The Latest Minecraft Trend Has Fans Building Creepy, Giant Skeletons

Over on the Minecraft subreddit, a new trend has popped up in the last week or so where players use in-game blocks to build giant skeletons. Some are designed to look like humans or giants, others are built to look like large, dead versions of Minecraft animals or enemies.

As usual with these trends, it is hard to pinpoint the exact start, but about a week ago the Minecraft subreddit community started posting screenshots of creepy giant skeletons. These became popular, with some of the bigger and better creations earning thousands of upvotes and hundreds of comments.

After a few posts blew up, others began jumping on board the trend and uploading their own images of giant, dead things.

There is something slightly creepy about these large skeletons of long-dead giants. Imagine building something like this in a world, then inviting your friend to come play with you and not telling them. They would be probably be shocked to suddenly find a dead giant leaning on a hill.

Now, something a lot of folks don’t know is that there are actually giant skeletons in Minecraft already. These large fossils have a very, very, small chance of spawning in Minecraft worlds, but they do exist. I only recently found out about them and checking out Reddit posts about these rare fossils, it seems many other players are unaware they exist in the game. In fact, they’ve been around for a few years now.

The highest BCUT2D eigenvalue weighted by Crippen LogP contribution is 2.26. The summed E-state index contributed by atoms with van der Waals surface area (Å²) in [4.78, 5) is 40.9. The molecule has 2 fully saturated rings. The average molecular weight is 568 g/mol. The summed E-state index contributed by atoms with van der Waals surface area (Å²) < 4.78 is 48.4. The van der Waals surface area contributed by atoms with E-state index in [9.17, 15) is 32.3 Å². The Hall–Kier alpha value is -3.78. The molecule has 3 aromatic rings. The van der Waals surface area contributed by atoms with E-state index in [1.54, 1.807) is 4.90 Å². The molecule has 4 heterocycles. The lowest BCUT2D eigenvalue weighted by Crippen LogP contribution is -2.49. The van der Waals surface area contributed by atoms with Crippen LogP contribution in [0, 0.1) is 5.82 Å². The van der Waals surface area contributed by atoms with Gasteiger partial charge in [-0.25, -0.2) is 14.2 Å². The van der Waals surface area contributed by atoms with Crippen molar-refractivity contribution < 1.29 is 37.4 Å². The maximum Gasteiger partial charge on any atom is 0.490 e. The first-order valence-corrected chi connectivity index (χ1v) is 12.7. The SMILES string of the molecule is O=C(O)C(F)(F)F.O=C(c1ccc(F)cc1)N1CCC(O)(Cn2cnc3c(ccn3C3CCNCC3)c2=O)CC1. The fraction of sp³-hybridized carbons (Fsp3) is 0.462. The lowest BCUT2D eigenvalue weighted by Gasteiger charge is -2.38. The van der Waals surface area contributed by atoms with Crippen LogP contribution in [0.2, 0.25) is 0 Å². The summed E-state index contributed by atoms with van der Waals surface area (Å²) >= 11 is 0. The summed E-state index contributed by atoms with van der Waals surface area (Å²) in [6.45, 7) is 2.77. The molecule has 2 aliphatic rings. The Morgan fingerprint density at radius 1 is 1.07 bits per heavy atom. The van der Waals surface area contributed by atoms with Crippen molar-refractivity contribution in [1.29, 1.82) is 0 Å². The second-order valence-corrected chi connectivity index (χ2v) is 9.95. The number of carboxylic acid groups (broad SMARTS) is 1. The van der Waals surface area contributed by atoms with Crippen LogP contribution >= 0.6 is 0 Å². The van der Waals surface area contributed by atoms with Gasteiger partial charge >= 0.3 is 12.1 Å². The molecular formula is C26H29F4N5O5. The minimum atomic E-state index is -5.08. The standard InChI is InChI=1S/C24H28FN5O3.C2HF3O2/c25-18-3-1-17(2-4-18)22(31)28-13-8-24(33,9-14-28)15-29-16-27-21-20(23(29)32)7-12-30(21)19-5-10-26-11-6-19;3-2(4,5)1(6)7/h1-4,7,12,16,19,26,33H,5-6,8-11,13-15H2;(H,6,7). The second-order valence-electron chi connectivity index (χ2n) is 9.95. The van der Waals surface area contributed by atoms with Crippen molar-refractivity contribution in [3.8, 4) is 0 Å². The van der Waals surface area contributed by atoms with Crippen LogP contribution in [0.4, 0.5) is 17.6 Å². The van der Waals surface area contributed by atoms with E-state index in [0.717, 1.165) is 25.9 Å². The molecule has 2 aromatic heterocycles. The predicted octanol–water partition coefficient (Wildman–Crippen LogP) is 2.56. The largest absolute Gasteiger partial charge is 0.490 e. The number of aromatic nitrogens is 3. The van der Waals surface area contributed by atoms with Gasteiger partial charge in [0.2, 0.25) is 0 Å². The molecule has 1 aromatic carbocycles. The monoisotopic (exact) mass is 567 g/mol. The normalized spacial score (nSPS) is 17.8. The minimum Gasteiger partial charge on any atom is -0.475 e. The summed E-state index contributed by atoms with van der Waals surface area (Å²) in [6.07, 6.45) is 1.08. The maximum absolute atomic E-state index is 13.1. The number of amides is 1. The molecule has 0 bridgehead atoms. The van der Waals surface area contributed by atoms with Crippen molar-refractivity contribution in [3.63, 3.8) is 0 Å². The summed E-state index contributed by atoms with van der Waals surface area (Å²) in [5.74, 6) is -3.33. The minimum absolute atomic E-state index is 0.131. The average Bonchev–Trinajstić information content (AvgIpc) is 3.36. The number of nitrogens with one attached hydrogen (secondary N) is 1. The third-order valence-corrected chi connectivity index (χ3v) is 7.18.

But if you can’t find one of these rare giant fossils in Minecraft, just make your own as all these other players have done.

Halloween isn’t that far away. Building a giant skeleton monster might be a perfect way to get into the spooky season spirt.


Celeste, One of the best platformers of this generation, will be getting its Chapter 9: Farewell free DLC in just a few days.

blog post on developer Extremely OK Games' website explains Celeste will be sent off with this free chapter that will be available to download for everyone who owns the game. This Chapter 9: Farewell DLC will be available on all platforms on September 9, though the Xbox One version may see a slight delay.

Chapter 9: Farewell will add over 100 new levels to the game, bringing Celeste to over 800 levels in total. These levels also come with new music and mechanics and can be unlocked by completing Chapter 8.

The release of this final DLC also means that the limited physical release of Celeste will soon be put into production for those who were holding out.

For everyone who has supported Celeste, the blog post also mentions a change in the development team. Thanks to the commercial success of Celeste, the team now has an official office in Vancouver and was able to bring the team over to all work together in person. Matt Makes Games will now be known as the previously mentioned Extremely OK Games, or EXOK, to commemorate the expansion.

If you haven't heard of Celeste, it's one of the few games to receive the coveted 10 out of 10 for our review here on IGN. We strongly recommend you give it a look.